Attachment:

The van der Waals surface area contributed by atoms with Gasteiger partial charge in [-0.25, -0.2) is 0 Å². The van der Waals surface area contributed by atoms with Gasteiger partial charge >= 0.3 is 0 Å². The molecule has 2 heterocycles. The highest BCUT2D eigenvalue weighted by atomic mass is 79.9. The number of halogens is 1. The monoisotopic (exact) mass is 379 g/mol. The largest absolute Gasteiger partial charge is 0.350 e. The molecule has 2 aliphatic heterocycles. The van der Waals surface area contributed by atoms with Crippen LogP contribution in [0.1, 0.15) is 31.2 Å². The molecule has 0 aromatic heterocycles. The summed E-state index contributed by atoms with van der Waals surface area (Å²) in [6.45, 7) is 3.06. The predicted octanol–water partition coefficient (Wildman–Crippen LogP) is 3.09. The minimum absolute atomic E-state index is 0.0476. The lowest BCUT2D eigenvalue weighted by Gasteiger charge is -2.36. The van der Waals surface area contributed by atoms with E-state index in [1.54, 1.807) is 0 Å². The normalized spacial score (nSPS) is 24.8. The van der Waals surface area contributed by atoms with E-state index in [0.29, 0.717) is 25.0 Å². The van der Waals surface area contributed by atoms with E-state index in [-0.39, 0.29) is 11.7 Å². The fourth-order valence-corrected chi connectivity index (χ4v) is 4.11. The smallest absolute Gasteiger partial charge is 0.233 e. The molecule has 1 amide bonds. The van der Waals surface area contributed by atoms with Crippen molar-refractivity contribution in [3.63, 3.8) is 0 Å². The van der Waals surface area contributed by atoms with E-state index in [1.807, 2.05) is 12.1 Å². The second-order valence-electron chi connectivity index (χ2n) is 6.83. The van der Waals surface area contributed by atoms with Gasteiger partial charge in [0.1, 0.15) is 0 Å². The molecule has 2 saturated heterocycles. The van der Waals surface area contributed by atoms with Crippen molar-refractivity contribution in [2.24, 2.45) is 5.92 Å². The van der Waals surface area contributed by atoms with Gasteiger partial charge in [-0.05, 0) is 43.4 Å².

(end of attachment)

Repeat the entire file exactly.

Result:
The van der Waals surface area contributed by atoms with Gasteiger partial charge in [-0.25, -0.2) is 0 Å². The van der Waals surface area contributed by atoms with Gasteiger partial charge >= 0.3 is 0 Å². The molecule has 2 heterocycles. The highest BCUT2D eigenvalue weighted by atomic mass is 79.9. The number of halogens is 1. The monoisotopic (exact) mass is 379 g/mol. The largest absolute Gasteiger partial charge is 0.350 e. The molecule has 2 aliphatic heterocycles. The van der Waals surface area contributed by atoms with Crippen LogP contribution in [0.1, 0.15) is 31.2 Å². The molecule has 0 aromatic heterocycles. The summed E-state index contributed by atoms with van der Waals surface area (Å²) in [6.45, 7) is 3.06. The predicted octanol–water partition coefficient (Wildman–Crippen LogP) is 3.09. The minimum absolute atomic E-state index is 0.0476. The lowest BCUT2D eigenvalue weighted by Gasteiger charge is -2.36. The van der Waals surface area contributed by atoms with E-state index in [1.54, 1.807) is 0 Å². The normalized spacial score (nSPS) is 24.8. The van der Waals surface area contributed by atoms with E-state index in [0.29, 0.717) is 25.0 Å². The van der Waals surface area contributed by atoms with E-state index in [-0.39, 0.29) is 11.7 Å². The fourth-order valence-corrected chi connectivity index (χ4v) is 4.11. The smallest absolute Gasteiger partial charge is 0.233 e. The molecule has 1 amide bonds. The van der Waals surface area contributed by atoms with Crippen molar-refractivity contribution in [3.63, 3.8) is 0 Å². The van der Waals surface area contributed by atoms with E-state index in [1.807, 2.05) is 12.1 Å². The second-order valence-electron chi connectivity index (χ2n) is 6.83. The van der Waals surface area contributed by atoms with Gasteiger partial charge in [0.1, 0.15) is 0 Å². The molecule has 2 saturated heterocycles. The van der Waals surface area contributed by atoms with Crippen molar-refractivity contribution in [2.24, 2.45) is 5.92 Å². The van der Waals surface area contributed by atoms with Gasteiger partial charge in [-0.05, 0) is 43.4 Å².